Monday, December 6, 2010
Seeing red on Big Snow Mountain
One of the drawbacks to living in a country with a semi-tropical climate is that there is a lack of four distinct seasons. Basically, Taiwan is warm most of the year, with higher temperatures and humidity levels to denote summer, and a couple of months called "winter" when the temperature can drop to around 10C (50F) or even lower. What this means for autumn is a serious lack of color, other than green. Unlike places such as Canada, Japan and New England, where the leaves are ablaze in all their glory for all to see, to view the fall colors in Taiwan, one has to drive high up into the mountains. Which is what the Kaminoge family did today, driving 50 kilometers (30 miles) from Dongshi 東勢 up a winding road to reach the Dasyueshan 大雪山 National Forest Recreation Area.
Amber digs into a breakfast of danbing (egg pancake) and Strawberry Goat's Milk at an outdoor stand in our neighborhood:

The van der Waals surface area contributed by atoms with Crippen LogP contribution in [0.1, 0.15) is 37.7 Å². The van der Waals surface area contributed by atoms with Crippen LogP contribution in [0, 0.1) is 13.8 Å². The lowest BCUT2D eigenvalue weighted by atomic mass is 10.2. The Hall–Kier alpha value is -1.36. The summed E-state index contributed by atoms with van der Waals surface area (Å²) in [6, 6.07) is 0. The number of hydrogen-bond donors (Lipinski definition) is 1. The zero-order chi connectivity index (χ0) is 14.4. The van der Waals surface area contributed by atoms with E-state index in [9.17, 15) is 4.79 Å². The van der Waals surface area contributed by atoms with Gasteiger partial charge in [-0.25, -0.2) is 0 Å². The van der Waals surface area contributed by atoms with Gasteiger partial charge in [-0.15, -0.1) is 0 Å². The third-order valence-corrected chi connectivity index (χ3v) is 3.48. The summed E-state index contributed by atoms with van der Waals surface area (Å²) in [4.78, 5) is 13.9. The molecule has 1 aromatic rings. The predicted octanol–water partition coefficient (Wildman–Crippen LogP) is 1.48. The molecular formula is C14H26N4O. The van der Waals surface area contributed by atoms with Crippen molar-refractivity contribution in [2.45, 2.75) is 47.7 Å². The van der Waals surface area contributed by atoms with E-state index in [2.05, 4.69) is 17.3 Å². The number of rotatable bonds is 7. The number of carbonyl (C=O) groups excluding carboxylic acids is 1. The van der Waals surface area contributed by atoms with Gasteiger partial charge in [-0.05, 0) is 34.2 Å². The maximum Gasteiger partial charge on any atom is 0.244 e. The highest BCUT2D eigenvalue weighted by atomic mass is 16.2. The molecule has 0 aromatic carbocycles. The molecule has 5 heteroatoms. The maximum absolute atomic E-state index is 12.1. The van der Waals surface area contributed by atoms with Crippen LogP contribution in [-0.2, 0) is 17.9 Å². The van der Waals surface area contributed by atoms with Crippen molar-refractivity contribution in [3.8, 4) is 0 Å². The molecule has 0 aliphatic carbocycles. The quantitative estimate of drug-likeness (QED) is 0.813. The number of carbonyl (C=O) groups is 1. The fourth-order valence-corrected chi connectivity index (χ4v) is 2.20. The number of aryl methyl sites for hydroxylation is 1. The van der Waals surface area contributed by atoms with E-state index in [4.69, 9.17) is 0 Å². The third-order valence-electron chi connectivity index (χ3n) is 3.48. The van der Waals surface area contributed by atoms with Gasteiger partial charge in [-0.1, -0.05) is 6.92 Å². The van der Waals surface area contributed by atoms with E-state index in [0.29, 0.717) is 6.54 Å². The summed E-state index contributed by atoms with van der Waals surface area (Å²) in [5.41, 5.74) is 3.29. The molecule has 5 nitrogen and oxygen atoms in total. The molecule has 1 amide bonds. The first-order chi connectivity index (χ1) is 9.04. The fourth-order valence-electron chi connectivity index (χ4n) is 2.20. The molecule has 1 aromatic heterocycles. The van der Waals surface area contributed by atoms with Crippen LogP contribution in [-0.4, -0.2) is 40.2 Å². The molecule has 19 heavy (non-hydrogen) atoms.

Unlike in Japan, for example, where entire mountains can be a sea of oranges, reds and yellows, on Dasyueshan the 紅葉 could only be seen here and there. We frequently came across cars and scooters parked along the side of the road, with drivers, riders and passengers gathered round to take pictures of a single tree:
Amber had a great time collecting leaves, berries and pine cones, and throwing pine needles up in the air:
Father and daughter at T'iench'ih pond 天地:
We saw plenty of these birds, the White-whiskered Laughingthrush 玉山噪鹛, about:
What we didn't see from an observatory located at the 2600-meter (8530 feet) elevation level was a fantastic view of the surrounding mountains, but we did get to enjoy a lot of fog:
The view improved down at 2275 meters (7463 feet):
Then things really started to clear up as we continued down the road back to Dongshi:
Back on level ground, and wanting to get away from the usual late afternoon/early evening Sunday traffic gridlock on Fengshi Road 豐勢路, we took a side street near Chung-cheng Park 中正公園 and came across this festival scene:
Like some kind of strange hybrid of Taoism 道教 and "It's A Small World", sights like this one appear from time to time, but for what reason, I have no idea. Back in the days when we were dating, Pamela took me to a similar festival, which I recall mainly for the hundreds of dead pigs laid out on a long table in front of the bright animatronics. There was a distinct lack of swine this time, as the video below shows:
A fitting end to a day of 紅葉, Taiwan-style!